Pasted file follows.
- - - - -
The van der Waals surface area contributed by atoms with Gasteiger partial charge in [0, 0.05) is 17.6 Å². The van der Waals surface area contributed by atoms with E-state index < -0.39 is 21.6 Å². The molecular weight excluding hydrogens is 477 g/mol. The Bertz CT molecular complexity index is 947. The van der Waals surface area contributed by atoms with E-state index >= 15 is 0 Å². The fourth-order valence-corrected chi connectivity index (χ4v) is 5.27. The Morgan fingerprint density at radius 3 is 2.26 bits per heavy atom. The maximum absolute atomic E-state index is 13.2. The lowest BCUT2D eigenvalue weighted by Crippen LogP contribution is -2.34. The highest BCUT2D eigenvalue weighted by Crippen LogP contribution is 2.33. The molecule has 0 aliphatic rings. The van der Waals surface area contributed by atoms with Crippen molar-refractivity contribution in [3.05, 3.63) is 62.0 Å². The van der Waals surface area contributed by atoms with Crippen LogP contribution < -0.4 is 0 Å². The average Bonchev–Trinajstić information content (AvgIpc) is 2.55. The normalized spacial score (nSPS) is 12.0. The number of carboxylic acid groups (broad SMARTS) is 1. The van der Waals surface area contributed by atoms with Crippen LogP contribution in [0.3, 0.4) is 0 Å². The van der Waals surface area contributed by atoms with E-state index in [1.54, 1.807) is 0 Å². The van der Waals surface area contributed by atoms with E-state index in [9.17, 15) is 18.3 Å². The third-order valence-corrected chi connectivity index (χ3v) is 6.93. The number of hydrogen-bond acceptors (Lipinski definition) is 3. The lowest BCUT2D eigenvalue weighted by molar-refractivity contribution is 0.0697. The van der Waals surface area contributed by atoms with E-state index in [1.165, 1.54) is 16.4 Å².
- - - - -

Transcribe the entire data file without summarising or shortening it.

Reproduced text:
The van der Waals surface area contributed by atoms with Gasteiger partial charge in [0, 0.05) is 17.6 Å². The van der Waals surface area contributed by atoms with E-state index < -0.39 is 21.6 Å². The molecular weight excluding hydrogens is 477 g/mol. The Bertz CT molecular complexity index is 947. The van der Waals surface area contributed by atoms with E-state index >= 15 is 0 Å². The fourth-order valence-corrected chi connectivity index (χ4v) is 5.27. The Morgan fingerprint density at radius 3 is 2.26 bits per heavy atom. The maximum absolute atomic E-state index is 13.2. The lowest BCUT2D eigenvalue weighted by Crippen LogP contribution is -2.34. The highest BCUT2D eigenvalue weighted by Crippen LogP contribution is 2.33. The molecule has 0 aliphatic rings. The van der Waals surface area contributed by atoms with Crippen molar-refractivity contribution in [3.05, 3.63) is 62.0 Å². The van der Waals surface area contributed by atoms with Crippen LogP contribution < -0.4 is 0 Å². The average Bonchev–Trinajstić information content (AvgIpc) is 2.55. The normalized spacial score (nSPS) is 12.0. The number of carboxylic acid groups (broad SMARTS) is 1. The van der Waals surface area contributed by atoms with Crippen LogP contribution in [0.3, 0.4) is 0 Å². The van der Waals surface area contributed by atoms with E-state index in [1.54, 1.807) is 0 Å². The van der Waals surface area contributed by atoms with E-state index in [9.17, 15) is 18.3 Å². The third-order valence-corrected chi connectivity index (χ3v) is 6.93. The number of hydrogen-bond acceptors (Lipinski definition) is 3. The lowest BCUT2D eigenvalue weighted by molar-refractivity contribution is 0.0697. The van der Waals surface area contributed by atoms with E-state index in [1.165, 1.54) is 16.4 Å².